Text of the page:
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The Expanse: Dulcinea

"There are no laws on Ceres, just cops."

Right, let's get the ball rolling with some basic background info.

The Expanse started as a series of novels written by Daniel Abraham and Ty Franck under the pen name James S.A. Corey. James and Corey are Abraham's and Franck's respective middle names and S.A. are the initials of Abraham's daughter. The first novel in the series, Leviathan Wakes, was published in 2011 and eight books have been released so far with a final ninth book currently in the works. The series was adapted for television in 2015 and originally aired on SyFy. They cancelled it after three seasons because it wasn't produced by the network's parent company, NBCUniversal, so they didn't profit from the show's streaming and international distributions. The show has since moved to Amazon.

The Expanse is set in the 23rd century. By this time humanity has spread out across the solar system. The UN-controlled Earth and the independent Martian Republic are the major political and military powers. Caught between them is the Belt, a loose collection of colonies on space stations, asteroids and dwarf planets, as well as the moons of Jupiter and Saturn. The Belt has all the resources, but Earth and Mars have all the power and have been exploiting and subjugating Belters for generations. In response, the Belters have formed the Outer Planet Alliance (OPA), a sociopolitical movement that is seen as little more than a terrorist organisation by Earth and Mars.

The show opens with a short prologue focused on the woman we will later come to know as Julie Andromeda Mao. She's a prisoner. We don't know why or where, only that she's on a ship. At the start we hear the muffled sounds of a battle. She eventually manages to escape her cell, only to find the ship utterly deserted. Blood is dripping from the walls, which it shouldn't do because there's no gravity, but I'll let that it slide. They probably used up their FX budget on those drops of water. Julie makes her way to the engine room where she finds... something devouring the crew. Cue screaming.


After the prologue, the show splits off into three main plotlines. The first follows Joe Miller, a Belter detective on Ceres station who has been hired to find the daughter of some rich Earth businessman: Julie. The second centres around the crew of the Canterbury, an ice hauler on its way back from Saturn when it receives a distress call from a ship called the Scopuli. Finally, we have Chrisjen Avasarala, UN Deputy Undersecretary of Executive Administration, who is currently torturing a Belter smuggler caught with stolen stealth tech.

First episodes are a notoriously tricky thing to pull off successfully. This is especially true for fantasy and sci-fi shows, which have the added burden of not only having to introduce the setting and characters, but an entire universe as well. 'Dulcinea' is not what I would class as a great first episode, but it is certainly an intriguing one. It didn't blow me away when I first saw it, but it did enough to make me go "Hmm, I kinda wanna see where this is all going".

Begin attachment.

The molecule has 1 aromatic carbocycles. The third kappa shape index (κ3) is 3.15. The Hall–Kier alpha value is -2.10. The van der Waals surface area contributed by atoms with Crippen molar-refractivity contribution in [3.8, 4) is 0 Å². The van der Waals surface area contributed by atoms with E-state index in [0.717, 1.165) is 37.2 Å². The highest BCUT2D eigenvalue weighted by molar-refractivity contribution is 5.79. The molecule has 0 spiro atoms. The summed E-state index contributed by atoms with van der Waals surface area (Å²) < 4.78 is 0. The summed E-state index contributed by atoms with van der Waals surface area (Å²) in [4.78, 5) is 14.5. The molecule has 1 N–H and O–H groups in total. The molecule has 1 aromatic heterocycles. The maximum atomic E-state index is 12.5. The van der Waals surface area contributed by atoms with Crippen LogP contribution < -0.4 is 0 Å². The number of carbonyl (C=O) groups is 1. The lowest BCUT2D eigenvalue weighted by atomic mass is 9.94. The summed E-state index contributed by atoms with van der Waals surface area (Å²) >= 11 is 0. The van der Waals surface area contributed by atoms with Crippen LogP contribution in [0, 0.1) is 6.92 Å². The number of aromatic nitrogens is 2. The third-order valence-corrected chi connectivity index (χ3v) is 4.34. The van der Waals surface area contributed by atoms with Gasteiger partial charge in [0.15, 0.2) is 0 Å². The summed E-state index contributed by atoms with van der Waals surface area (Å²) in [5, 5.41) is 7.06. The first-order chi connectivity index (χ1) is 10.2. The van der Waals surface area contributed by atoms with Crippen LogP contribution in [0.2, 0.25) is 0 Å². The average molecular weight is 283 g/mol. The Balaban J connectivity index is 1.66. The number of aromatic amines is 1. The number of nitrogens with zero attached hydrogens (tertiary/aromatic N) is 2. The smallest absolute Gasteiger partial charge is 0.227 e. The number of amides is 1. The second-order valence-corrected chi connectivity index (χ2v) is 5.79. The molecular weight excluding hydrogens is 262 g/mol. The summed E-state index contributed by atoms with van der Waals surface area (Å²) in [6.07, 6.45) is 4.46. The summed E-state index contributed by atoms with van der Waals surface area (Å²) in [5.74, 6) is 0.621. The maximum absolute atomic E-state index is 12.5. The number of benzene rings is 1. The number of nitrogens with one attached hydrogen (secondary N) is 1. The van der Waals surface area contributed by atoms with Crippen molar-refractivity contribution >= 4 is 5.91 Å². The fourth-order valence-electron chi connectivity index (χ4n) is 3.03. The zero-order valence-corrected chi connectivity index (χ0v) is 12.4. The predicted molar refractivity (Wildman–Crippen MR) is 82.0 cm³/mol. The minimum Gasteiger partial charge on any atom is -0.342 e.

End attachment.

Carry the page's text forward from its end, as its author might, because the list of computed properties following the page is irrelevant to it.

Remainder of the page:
Of the three plot threads introduced so far, the one I'm most interested in is Holden's. Not Holden himself, he's an okay character, but right now the most impressive thing about him are his muscles (damn, Steven Strait is in shape). But I like all the other characters, especially Naomi, and want to know where this storyline is going. Who attacked the Canterbury and why? Was the ship specifically targeted or where they just after any ship? We were told at the start that it will only take a single spark to start a war. Is the Canterbury meant to be that spark? Is it the Franz Ferdinand of this show?

I'm not as enthusiastic about the Miller storyline. It's obviously meant to be a typical detective tale, but is probably a little too typical for its own good. Miller himself is practically a walking cliché. He's your average hardboiled gumshoe, a world weary cynic who drinks too much, has no real friends, and wears a fedora. He knows the boat he's on is rotten to the core so there's no sense in trying to rock it. Unless there's crying children. Only then will he take action against the slumlord who pays him off to look the other way. Yeah, it's a pretty trite way of telling us that deep down he's a good guy who just needs a prod to do the right thing.

The best thing about Miller's storyline is really Ceres itself. I just love how fully realised this entire location is. It's not just about how large and varied the sets are, but how detailed they are. There's a texture to everything. The trains have OPA graffiti on the outside and a full map of all the stations. This location looks and feels real. Which isn't something you always get on SyFy shows made in Canada. They rarely have the time or the money to create these worlds so vividly.


Ch-Ch-Changes